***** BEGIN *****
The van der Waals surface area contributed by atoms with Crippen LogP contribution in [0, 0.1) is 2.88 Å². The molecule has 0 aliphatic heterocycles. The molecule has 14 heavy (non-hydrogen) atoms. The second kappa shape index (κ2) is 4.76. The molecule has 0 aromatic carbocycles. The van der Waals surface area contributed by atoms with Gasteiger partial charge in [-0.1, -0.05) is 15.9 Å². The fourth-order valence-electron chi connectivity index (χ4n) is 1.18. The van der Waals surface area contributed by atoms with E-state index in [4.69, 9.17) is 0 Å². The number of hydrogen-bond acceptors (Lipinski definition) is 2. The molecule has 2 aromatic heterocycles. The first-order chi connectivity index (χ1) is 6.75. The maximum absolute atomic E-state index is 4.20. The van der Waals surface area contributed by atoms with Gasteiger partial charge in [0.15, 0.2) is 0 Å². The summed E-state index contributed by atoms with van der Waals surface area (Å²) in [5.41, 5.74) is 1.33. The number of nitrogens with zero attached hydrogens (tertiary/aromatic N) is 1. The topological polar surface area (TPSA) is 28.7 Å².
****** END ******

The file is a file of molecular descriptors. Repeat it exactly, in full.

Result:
The van der Waals surface area contributed by atoms with Crippen LogP contribution in [0, 0.1) is 2.88 Å². The molecule has 0 aliphatic heterocycles. The molecule has 14 heavy (non-hydrogen) atoms. The second kappa shape index (κ2) is 4.76. The molecule has 0 aromatic carbocycles. The van der Waals surface area contributed by atoms with Gasteiger partial charge in [-0.1, -0.05) is 15.9 Å². The fourth-order valence-electron chi connectivity index (χ4n) is 1.18. The van der Waals surface area contributed by atoms with E-state index in [4.69, 9.17) is 0 Å². The number of hydrogen-bond acceptors (Lipinski definition) is 2. The molecule has 2 aromatic heterocycles. The first-order chi connectivity index (χ1) is 6.75. The maximum absolute atomic E-state index is 4.20. The van der Waals surface area contributed by atoms with Gasteiger partial charge in [0.15, 0.2) is 0 Å². The summed E-state index contributed by atoms with van der Waals surface area (Å²) in [5.41, 5.74) is 1.33. The number of nitrogens with zero attached hydrogens (tertiary/aromatic N) is 1. The topological polar surface area (TPSA) is 28.7 Å².